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A TIGHT END ONE-TWO PUNCH
PETER KING
January 23, 2012
Bill Belichick's most brilliant innovation yet: turning the tag team of Rob Gronkowksi and Aaron Hernandez into his most dangerous—and versatile—weapon
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January 23, 2012

A Tight End One-two Punch

Bill Belichick's most brilliant innovation yet: turning the tag team of Rob Gronkowksi and Aaron Hernandez into his most dangerous—and versatile—weapon

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Says Welker, "These guys are both one-of-a-kind players at their position, and we've got them. How do you defend them?"

You can see the Patriots aren't afraid of deploying Hernandez anywhere—and thus the matchup issue. When he's split wide, do you put a corner on him? When he's a tight end or flanker, do you use a safety, or maybe a quicker linebacker? Most often Denver had a safety on Hernandez, but Hernandez was fast enough to shuck him off. And even when Brady didn't throw to him, it was only because he had Gronkowski open as well. On a couple of occasions Hernandez appeared to be wide-open and running free—but because of the trust Brady has in Gronkowski (whose 1,327 receiving yards and 17 touchdown catches in 2011 were both NFL records for a tight end), he went to the big man.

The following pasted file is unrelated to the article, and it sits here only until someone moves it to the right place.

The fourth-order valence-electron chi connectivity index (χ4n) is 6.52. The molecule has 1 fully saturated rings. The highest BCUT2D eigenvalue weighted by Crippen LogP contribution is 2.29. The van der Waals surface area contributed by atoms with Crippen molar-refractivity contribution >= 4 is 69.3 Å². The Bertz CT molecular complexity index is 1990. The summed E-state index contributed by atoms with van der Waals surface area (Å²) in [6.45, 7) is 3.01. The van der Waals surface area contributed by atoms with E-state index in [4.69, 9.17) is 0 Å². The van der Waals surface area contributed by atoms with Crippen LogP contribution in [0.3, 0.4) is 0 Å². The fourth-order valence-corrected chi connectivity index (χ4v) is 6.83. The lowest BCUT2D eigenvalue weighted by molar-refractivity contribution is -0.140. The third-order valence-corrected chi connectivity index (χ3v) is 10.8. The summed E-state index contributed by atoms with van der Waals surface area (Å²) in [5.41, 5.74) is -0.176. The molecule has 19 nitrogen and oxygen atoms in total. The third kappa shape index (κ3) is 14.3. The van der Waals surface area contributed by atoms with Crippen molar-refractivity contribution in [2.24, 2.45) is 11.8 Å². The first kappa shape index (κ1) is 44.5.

Now the Patriots enter the most important game of their season with not just one X factor but two. "I'm a lucky man," Hernandez said in a cleared-out locker room on Saturday night. "It's a dream come true to play for the Patriots. And to do all this stuff? When they drafted me I was just hoping they'd use me. Now they're using me wherever, whatever. It's great."

The Patriots have their best chance since the 2007 season to win the fourth Super Bowl of the Belichick era. They failed then. They're better now, and the quirky tight end attack is the biggest reason why.

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